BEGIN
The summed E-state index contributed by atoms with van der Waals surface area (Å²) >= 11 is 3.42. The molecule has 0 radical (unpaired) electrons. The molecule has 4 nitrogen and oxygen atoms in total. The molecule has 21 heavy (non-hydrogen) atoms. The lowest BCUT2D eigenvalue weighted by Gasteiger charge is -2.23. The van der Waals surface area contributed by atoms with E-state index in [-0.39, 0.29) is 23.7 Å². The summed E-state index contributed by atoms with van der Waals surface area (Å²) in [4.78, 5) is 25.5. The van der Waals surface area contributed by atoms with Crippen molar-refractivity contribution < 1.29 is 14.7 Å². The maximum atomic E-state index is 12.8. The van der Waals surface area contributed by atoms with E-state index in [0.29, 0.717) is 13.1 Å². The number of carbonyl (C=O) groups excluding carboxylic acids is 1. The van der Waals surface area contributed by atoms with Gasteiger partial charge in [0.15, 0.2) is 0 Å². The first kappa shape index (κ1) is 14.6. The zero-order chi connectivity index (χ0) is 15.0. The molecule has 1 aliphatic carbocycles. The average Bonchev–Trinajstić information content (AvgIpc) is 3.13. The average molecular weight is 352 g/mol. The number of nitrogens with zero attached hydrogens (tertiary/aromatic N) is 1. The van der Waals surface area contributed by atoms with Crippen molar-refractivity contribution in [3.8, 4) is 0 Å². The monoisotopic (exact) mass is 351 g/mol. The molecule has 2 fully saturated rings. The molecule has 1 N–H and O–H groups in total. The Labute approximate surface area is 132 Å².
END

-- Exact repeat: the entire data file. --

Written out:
The summed E-state index contributed by atoms with van der Waals surface area (Å²) >= 11 is 3.42. The molecule has 0 radical (unpaired) electrons. The molecule has 4 nitrogen and oxygen atoms in total. The molecule has 21 heavy (non-hydrogen) atoms. The lowest BCUT2D eigenvalue weighted by Gasteiger charge is -2.23. The van der Waals surface area contributed by atoms with E-state index in [-0.39, 0.29) is 23.7 Å². The summed E-state index contributed by atoms with van der Waals surface area (Å²) in [4.78, 5) is 25.5. The van der Waals surface area contributed by atoms with Crippen molar-refractivity contribution < 1.29 is 14.7 Å². The maximum atomic E-state index is 12.8. The van der Waals surface area contributed by atoms with E-state index in [0.29, 0.717) is 13.1 Å². The number of carbonyl (C=O) groups excluding carboxylic acids is 1. The van der Waals surface area contributed by atoms with Gasteiger partial charge in [0.15, 0.2) is 0 Å². The first kappa shape index (κ1) is 14.6. The zero-order chi connectivity index (χ0) is 15.0. The molecule has 1 aliphatic carbocycles. The average Bonchev–Trinajstić information content (AvgIpc) is 3.13. The average molecular weight is 352 g/mol. The number of nitrogens with zero attached hydrogens (tertiary/aromatic N) is 1. The van der Waals surface area contributed by atoms with Crippen molar-refractivity contribution in [3.8, 4) is 0 Å². The monoisotopic (exact) mass is 351 g/mol. The molecule has 2 fully saturated rings. The molecule has 1 N–H and O–H groups in total. The Labute approximate surface area is 132 Å².